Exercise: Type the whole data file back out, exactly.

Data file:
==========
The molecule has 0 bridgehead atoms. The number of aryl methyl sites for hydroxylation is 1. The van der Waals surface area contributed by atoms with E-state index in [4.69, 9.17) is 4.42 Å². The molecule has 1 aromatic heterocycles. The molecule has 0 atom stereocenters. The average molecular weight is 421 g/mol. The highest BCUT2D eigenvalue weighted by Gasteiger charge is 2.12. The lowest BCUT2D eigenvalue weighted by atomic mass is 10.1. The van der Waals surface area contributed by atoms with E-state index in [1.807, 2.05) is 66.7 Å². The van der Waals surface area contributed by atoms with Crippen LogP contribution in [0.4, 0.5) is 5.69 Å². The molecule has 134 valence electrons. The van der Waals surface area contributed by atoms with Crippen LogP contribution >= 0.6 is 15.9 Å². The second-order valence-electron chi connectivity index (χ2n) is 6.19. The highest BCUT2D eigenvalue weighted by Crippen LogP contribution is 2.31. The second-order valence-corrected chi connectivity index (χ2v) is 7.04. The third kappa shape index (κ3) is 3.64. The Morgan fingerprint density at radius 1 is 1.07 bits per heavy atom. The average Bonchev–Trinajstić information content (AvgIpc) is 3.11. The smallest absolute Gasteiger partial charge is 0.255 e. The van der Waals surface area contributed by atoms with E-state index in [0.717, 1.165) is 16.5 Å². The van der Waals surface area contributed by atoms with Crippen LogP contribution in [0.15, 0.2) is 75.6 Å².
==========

The molecule has 0 bridgehead atoms. The number of aryl methyl sites for hydroxylation is 1. The van der Waals surface area contributed by atoms with E-state index in [4.69, 9.17) is 4.42 Å². The molecule has 1 aromatic heterocycles. The molecule has 0 atom stereocenters. The average molecular weight is 421 g/mol. The highest BCUT2D eigenvalue weighted by Gasteiger charge is 2.12. The lowest BCUT2D eigenvalue weighted by atomic mass is 10.1. The van der Waals surface area contributed by atoms with E-state index in [1.807, 2.05) is 66.7 Å². The van der Waals surface area contributed by atoms with Crippen LogP contribution in [0.4, 0.5) is 5.69 Å². The molecule has 134 valence electrons. The van der Waals surface area contributed by atoms with Crippen LogP contribution >= 0.6 is 15.9 Å². The second-order valence-electron chi connectivity index (χ2n) is 6.19. The highest BCUT2D eigenvalue weighted by Crippen LogP contribution is 2.31. The second-order valence-corrected chi connectivity index (χ2v) is 7.04. The third kappa shape index (κ3) is 3.64. The Morgan fingerprint density at radius 1 is 1.07 bits per heavy atom. The average Bonchev–Trinajstić information content (AvgIpc) is 3.11. The smallest absolute Gasteiger partial charge is 0.255 e. The van der Waals surface area contributed by atoms with E-state index in [0.717, 1.165) is 16.5 Å². The van der Waals surface area contributed by atoms with Crippen LogP contribution in [0.15, 0.2) is 75.6 Å².